By Susan Kauffmann
WARNING: The details of this case may be disturbing to some readers.
Gail Jewell, DVM, CAC, is a holistic veterinarian who practices in British Columbia, Canada. With her emphasis on chiropractic and homeopathy, she is used to dealing with devoted horse owners willing to do most anything to help their horses. In 1998, however, when she was called out by the SPCA to examine an injured horse in Aldergrove, BC, she became a central player in an animal cruelty case that brought her face to face with the worst of human nature.
The horse was an Appaloosa filly now named Kessie, approximately 1 ½ years old, who had gotten a leg caught in a piece of derelict farm machinery left in a field housing a number of horses and cows. “The place was wall-to-wall junk”, says Jewell, “so it’s amazing more animals didn’t get hurt there.” As for Kessie, she was unable to get free and eventually went down, where she lay panicked and struggling for at least 24 hours.
A neighbor alerted the owner that he had a horse down, whereupon the owner assessed the situation and decided the filly wasn’t worth saving. However, as Jewell recounts, “Rather than call out a veterinarian for humane euthanasia, the owner attempted to kill the horse himself – by smashing her head in with a sledgehammer. Apparently, the massive blow caused her to make a colossal effort to free herself, and she managed to untangle herself and get to her feet.”
Perhaps too cowardly to go after a horse that was now standing – albeit on three legs – the owner led the severely injured filly into a filthy cow shed that was several feet deep in manure. At that point, he did call in his cow vet, who administered a shot of long-acting penicillin but was not allowed to do anything else. Jewell believes it was this veterinarian who contacted the SPCA, but she is not entirely certain. What is known is that the SPCA sent a second vet to examine the horse, but he was not allowed to do so.
The SPCA then sent Jewell – but this time they provided a police escort to ensure that she would get to see the horse, and to provide for her own safety. “It was actually very frightening,” recalls Jewell, “because the owner was rabidly angry, a real loony toon just screaming his head off and calling me every name in the book. If we hadn’t had the police there, I think he would have assaulted me.”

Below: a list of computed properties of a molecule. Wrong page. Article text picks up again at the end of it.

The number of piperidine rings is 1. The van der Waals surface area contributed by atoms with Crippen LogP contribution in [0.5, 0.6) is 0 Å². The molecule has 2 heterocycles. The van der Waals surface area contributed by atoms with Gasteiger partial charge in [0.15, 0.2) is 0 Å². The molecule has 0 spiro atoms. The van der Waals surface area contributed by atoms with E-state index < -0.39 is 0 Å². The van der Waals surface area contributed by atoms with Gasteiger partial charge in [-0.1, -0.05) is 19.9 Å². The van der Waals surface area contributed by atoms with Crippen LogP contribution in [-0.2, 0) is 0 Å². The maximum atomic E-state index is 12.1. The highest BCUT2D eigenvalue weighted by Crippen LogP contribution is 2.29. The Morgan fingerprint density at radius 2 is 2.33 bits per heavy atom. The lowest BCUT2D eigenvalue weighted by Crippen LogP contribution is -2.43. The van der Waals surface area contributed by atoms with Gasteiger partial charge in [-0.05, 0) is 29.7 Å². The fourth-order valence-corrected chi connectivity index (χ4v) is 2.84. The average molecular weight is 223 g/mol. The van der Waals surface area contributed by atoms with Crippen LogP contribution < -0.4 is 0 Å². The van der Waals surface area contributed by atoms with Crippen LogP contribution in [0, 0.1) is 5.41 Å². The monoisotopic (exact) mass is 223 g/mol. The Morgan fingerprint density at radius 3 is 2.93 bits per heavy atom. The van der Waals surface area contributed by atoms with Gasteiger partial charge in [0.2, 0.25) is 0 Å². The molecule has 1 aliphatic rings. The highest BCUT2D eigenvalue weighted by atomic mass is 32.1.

By that time, Kessie was about four days into the injury – and she was in bad shape. “When I walked in there,” says Jewell, “what I saw was a mare who was three-legged lame on her left front leg, which had an almost 360 degree de-gloving injury where the hide had been stripped right off the leg. Several muscles in the front and the inside of the leg were severed and shredded – they looked like hamburger. The wound was already full of maggots, just crawling with them.
“Then there was the injury from the sledgehammer: a skull fracture with bare bone sticking out of the wound and a large depression just below the left eye, sort of left center. The whole bony orbit of the eye was crushed and pressed down, and she’d obviously been bleeding quite copiously from the left nostril. In addition, she had a full-blown, full-thickness ulcer the size of a quarter on her left cornea, which had been abraded against the ground as she struggled repeatedly to get to her feet.”
It was obvious that the mare was in a tremendous amount of pain. She was also not even halter broke and was understandably wary of people, which wasn’t helping. Remembers Jewell, “It was a very bad situation, any way you looked at it. I was thinking there might even be a leg fracture, and you have to realize that the whole time, the owner was screaming at us, but the police were keeping him from interfering with my exam. Taking all factors into consideration, my recommendation was to put the mare down – there was no question in my mind.”
Jewell had already sedated Kessie for euthanasia and drawn up the euthanol, when something happened that stayed her hand. “Just as I was getting ready to administer the injection, she looked at me in this way that said, ‘I’m a fighter, I want to try’. I can’t explain it – something shifted in me. She just looked me right in the eye and right through my soul, and I simply couldn’t do it.”
Instead, Jewell took advantage of the sedation to do an initial cleaning of the wound, then bandaged it and started the horse on some antibiotics and pain relief. Afraid to leave the mare for fear of what the owner might do, she and the police escort stayed on until a hauler came to pick the horse up and transport her to the Abbotsford SPCA. “From that point on,” says Jewell, “the mare’s response to everything we had to do was simply amazing. She actually followed me right into the trailer like a little orphan dog, even though it was the first time in her life she’d even had a halter on her, and despite the fact that she could barely put any weight on her leg.”